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EIA-positive horse identified in Colorado

Staff Writer |
On May 4, 2017, the Colorado Department of Agriculture, State Veterinarian’s Office, was notified by the U.S. Department of Agriculture’s National Veterinary Services Laboratory (NVSL) that a Weld County horse tested positive for Equine Infectious Anemia (EIA).

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The Weld County facility is currently under a quarantine order that restricts movement of horses until further testing is completed by the Colorado Department of Agriculture (CDA).

“Because the disease is not curable, the affected horse has been euthanized. The remaining horses on the facility will be observed and retested in 60 days.

“The disease is most commonly spread by biting flies and it is very early in Colorado’s fly season; therefore, the risk of disease transmission to other horses at this time is relatively low,” said State Veterinarian, Dr. Keith Roehr.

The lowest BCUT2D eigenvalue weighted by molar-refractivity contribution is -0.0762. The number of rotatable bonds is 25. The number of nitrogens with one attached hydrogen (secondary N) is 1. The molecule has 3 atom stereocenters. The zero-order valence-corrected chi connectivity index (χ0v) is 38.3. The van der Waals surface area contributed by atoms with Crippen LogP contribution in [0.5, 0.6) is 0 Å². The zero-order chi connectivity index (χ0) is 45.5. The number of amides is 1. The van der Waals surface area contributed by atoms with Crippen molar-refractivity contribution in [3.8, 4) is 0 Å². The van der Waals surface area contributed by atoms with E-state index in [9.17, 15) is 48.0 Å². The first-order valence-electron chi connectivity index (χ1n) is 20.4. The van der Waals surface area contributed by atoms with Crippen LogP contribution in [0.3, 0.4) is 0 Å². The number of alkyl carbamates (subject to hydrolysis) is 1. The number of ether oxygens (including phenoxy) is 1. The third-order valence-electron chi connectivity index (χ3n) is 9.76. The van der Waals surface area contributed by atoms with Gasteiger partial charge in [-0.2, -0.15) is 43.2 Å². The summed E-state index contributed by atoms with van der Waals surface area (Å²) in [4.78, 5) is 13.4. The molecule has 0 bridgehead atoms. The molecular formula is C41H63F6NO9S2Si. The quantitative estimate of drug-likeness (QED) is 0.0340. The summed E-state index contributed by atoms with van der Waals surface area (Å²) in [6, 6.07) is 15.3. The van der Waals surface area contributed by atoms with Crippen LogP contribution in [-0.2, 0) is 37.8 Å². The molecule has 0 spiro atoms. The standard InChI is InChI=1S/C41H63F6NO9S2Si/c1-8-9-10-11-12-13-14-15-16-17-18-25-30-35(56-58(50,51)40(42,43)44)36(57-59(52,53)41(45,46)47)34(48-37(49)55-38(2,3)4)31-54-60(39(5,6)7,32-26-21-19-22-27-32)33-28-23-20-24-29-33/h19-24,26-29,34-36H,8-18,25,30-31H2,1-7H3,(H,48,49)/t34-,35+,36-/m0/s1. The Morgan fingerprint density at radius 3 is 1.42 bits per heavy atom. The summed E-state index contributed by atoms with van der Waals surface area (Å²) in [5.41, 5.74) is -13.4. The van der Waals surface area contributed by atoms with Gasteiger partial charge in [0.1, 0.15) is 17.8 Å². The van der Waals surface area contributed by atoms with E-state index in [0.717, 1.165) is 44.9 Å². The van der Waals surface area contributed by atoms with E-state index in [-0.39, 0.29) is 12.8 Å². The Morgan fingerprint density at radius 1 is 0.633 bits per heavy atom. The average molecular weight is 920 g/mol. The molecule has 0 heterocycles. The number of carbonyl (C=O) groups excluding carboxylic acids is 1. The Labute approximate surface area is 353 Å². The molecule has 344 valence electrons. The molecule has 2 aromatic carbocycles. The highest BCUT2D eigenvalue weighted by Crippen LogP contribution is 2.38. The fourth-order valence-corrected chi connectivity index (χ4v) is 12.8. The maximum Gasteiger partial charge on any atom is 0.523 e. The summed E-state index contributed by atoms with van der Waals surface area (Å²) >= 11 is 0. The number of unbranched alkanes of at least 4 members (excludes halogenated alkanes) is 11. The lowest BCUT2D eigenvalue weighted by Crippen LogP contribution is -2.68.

Equine Infectious Anemia is a viral disease spread by bloodsucking insects, inappropriate use of needles, or other equipment used between susceptible equine animals such as horses, mules and donkeys.

Horses may not appear to have any symptoms of the disease, although it also can cause high fever, weakness, weight loss, an enlarged spleen, anemia, weak pulse and even death.

It is spread most commonly through blood by biting flies such as horse flies and deer flies. There is no cure for the disease, so infected animals have to be quarantined for life or euthanized.

The disease can only be spread to horses, mules and donkeys. here has only been a small number of cases in the United States, although the disease exists in other parts of the world.


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